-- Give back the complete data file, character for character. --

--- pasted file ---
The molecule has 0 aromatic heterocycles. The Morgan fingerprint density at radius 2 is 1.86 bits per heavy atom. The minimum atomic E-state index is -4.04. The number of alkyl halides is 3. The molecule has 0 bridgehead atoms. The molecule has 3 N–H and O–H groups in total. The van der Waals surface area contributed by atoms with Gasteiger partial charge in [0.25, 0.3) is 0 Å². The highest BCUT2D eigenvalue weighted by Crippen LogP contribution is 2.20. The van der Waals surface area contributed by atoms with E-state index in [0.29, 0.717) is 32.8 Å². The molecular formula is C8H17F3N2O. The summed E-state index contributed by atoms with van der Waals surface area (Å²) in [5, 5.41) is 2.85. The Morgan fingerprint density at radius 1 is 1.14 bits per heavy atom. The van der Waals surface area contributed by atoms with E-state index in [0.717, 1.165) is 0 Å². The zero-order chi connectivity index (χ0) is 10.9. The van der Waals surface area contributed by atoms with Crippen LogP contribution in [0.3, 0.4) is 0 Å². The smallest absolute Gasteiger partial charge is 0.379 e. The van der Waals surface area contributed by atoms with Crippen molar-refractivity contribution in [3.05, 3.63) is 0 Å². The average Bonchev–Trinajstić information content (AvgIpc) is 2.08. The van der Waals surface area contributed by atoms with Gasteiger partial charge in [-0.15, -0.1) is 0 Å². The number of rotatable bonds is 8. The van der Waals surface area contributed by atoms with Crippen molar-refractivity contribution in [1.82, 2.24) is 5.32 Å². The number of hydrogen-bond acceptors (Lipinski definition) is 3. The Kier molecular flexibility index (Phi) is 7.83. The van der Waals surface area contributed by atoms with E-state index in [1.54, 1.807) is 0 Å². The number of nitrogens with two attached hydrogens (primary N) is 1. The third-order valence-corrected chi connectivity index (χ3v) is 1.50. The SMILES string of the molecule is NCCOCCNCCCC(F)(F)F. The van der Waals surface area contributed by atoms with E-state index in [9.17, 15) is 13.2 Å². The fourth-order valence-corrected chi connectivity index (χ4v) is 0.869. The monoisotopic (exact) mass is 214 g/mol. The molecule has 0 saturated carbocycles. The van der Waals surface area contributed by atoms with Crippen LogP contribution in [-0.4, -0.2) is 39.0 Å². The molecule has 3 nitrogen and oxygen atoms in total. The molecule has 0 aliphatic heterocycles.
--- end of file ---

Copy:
The molecule has 0 aromatic heterocycles. The Morgan fingerprint density at radius 2 is 1.86 bits per heavy atom. The minimum atomic E-state index is -4.04. The number of alkyl halides is 3. The molecule has 0 bridgehead atoms. The molecule has 3 N–H and O–H groups in total. The van der Waals surface area contributed by atoms with Gasteiger partial charge in [0.25, 0.3) is 0 Å². The highest BCUT2D eigenvalue weighted by Crippen LogP contribution is 2.20. The van der Waals surface area contributed by atoms with E-state index in [0.29, 0.717) is 32.8 Å². The molecular formula is C8H17F3N2O. The summed E-state index contributed by atoms with van der Waals surface area (Å²) in [5, 5.41) is 2.85. The Morgan fingerprint density at radius 1 is 1.14 bits per heavy atom. The van der Waals surface area contributed by atoms with E-state index in [0.717, 1.165) is 0 Å². The zero-order chi connectivity index (χ0) is 10.9. The van der Waals surface area contributed by atoms with Crippen LogP contribution in [0.3, 0.4) is 0 Å². The smallest absolute Gasteiger partial charge is 0.379 e. The van der Waals surface area contributed by atoms with Crippen molar-refractivity contribution in [3.05, 3.63) is 0 Å². The average Bonchev–Trinajstić information content (AvgIpc) is 2.08. The van der Waals surface area contributed by atoms with Gasteiger partial charge in [-0.15, -0.1) is 0 Å². The number of rotatable bonds is 8. The van der Waals surface area contributed by atoms with Crippen molar-refractivity contribution in [1.82, 2.24) is 5.32 Å². The number of hydrogen-bond acceptors (Lipinski definition) is 3. The Kier molecular flexibility index (Phi) is 7.83. The van der Waals surface area contributed by atoms with E-state index in [1.54, 1.807) is 0 Å². The number of nitrogens with two attached hydrogens (primary N) is 1. The third-order valence-corrected chi connectivity index (χ3v) is 1.50. The SMILES string of the molecule is NCCOCCNCCCC(F)(F)F. The van der Waals surface area contributed by atoms with E-state index in [9.17, 15) is 13.2 Å². The fourth-order valence-corrected chi connectivity index (χ4v) is 0.869. The monoisotopic (exact) mass is 214 g/mol. The molecule has 0 saturated carbocycles. The van der Waals surface area contributed by atoms with Crippen LogP contribution in [-0.4, -0.2) is 39.0 Å². The molecule has 3 nitrogen and oxygen atoms in total. The molecule has 0 aliphatic heterocycles.